The Structure of Collaboration Networks: An Illustration of Indian Economics

By Krishna, M.; Paul, G. D. Bino | Journal of Social Structure, January 1, 2017 | Go to article overview

The Structure of Collaboration Networks: An Illustration of Indian Economics


Krishna, M., Paul, G. D. Bino, Journal of Social Structure


1.Introduction

It is well documented in the realm of economics literature that knowledge1 activity, both creation and dissemination of knowledge, is essential for enhancing a country's economic virility (Romer, 1990, Langlois, 2001). Despite the fact that the knowledge is an integral part of the production function, the structure of how different actors are connected to each other in the process of knowledge creation has been a rigorous subject for academic debate. It is observed that the process by which knowledge is being generated is inextricably connected with a concatenation of complex socioeconomic and behavioral aspects, such as institutional background, PhD origin, culture, and social identity, which have empirically been examined under the banner of social network analysis. As a scholarly theme, the application of social network analysis in deciphering the topology of structural connectedness has attracted profound intellectual curiosity, which is reflected very well in contemporary literature (Cowan et al. 2000; Langlois, 2001; Klamer and van Dalen, 2002; Cowan and Jonard, 2004). Among researchers, there is disagreement over what sort of social network configurations is imperative to enhance the knowledge activity and scientific productivity. There are two kinds of network forms that are central to the academic discussion: dense and sparse. While proponents of a densely connected structure argue that high degree of connectedness among actors has tremendous potential to generate new knowledge and innovative ideas by facilitating fast-flowing sharing of information, proponents of sparse networks, which are characterized by a low degree of links among actors, suggest that agents act strategically to form competitive advantageous in such a way that the interaction between two agents is facilitated by a third actor (Granovetter 1973, Burt 1992, Uzzi 1997).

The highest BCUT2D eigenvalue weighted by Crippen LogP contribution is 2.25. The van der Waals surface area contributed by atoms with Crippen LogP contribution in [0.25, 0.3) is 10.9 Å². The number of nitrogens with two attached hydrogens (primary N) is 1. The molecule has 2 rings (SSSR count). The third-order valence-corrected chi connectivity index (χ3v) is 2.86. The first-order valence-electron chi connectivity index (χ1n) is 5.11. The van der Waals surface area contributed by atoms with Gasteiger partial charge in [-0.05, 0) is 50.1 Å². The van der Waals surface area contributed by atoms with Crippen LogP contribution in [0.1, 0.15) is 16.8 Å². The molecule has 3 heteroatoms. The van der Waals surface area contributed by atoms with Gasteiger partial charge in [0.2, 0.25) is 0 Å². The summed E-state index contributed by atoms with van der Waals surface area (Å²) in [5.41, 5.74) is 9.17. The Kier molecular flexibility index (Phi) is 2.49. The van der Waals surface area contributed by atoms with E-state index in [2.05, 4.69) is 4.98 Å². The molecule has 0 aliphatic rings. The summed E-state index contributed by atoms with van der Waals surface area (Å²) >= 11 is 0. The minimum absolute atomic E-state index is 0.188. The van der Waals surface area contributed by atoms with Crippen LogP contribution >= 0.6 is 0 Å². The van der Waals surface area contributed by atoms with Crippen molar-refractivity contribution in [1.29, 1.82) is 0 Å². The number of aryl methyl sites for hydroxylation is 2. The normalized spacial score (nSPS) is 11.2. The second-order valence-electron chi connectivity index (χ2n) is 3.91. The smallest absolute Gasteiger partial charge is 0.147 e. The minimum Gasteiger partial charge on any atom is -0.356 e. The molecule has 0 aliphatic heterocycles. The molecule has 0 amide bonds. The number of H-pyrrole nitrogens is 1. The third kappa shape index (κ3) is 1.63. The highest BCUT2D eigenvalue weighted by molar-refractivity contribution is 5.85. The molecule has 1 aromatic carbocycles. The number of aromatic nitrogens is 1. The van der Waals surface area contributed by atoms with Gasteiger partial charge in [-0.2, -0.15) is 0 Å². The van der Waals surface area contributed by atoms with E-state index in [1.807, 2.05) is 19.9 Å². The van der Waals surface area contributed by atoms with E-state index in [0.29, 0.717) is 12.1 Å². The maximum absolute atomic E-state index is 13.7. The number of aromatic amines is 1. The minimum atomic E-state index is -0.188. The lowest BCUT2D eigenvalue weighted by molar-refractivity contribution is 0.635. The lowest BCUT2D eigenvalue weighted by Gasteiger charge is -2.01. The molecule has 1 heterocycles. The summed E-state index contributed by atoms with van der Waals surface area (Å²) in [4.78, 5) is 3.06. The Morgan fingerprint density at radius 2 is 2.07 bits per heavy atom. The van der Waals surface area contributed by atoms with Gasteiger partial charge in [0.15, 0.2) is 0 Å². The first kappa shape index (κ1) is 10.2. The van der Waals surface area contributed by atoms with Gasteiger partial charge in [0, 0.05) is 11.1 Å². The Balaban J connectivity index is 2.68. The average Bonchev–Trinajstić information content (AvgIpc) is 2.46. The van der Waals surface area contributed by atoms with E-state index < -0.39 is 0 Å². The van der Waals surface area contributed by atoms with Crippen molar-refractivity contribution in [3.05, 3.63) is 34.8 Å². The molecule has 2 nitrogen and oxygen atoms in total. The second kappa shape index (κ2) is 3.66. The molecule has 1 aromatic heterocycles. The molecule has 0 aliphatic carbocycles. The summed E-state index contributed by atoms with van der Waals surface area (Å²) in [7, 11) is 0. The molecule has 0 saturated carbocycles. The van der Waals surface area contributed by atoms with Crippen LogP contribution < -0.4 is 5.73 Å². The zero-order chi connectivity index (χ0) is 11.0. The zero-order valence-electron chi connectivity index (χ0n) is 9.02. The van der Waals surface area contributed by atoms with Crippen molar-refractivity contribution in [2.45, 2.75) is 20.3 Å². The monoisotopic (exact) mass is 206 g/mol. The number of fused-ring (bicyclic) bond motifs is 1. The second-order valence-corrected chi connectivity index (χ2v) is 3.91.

In this context, there are two specific aspects that need to be dealt with. First, though the extant literature posits that the structure of knowledge activity wittingly or unwittingly is embedded in complex social forces, little research has been carried out in establishing a link between the degree of connectedness and visibility of actors in the structure. Second, there is hardly any attempt to extend the application of social network analysis to scholarly collaborations in developing countries, particularly India. Presumably, this deficit may have roots in the difficulty of obtaining the data on scholarly collaboration, which is mainly due to the poorly organized archive of authorship databases. In this study, we present an illustration of Indian economics in a dynamic framework under the expectation that the collaboration networks will be sparse. The following are the three research questions. First, what shapes the design of the collaboration networks? Second, does the organization of collaboration networks change over a period of time? Third, does the size of the collaboration matter in promulgating innovative ideas in the academic field? To answer these questions, we apply the framework of social network analysis to co-authorship data gleaned from six Indian economics journals, spanning from 1966 to 2005. The paper is exploratory, examining the nature of changes in scholarly collaboration in the journals using descriptive network methods - the size of the main component, average path length, average degree, and clustering coefficient.

The remainder of this study is organized into five sections. Section 2 provides a compendium of literature on social network models and the real-world networks in various disciplines, including neuroscience, physics, economics, and sociology. A detailed description of the methodology, which covers sample journals, data sources, network concepts and methods with an illustration of hypothetical data is given in section 3, followed by findings in section 4. The last section provides discussion and concluding remarks. …

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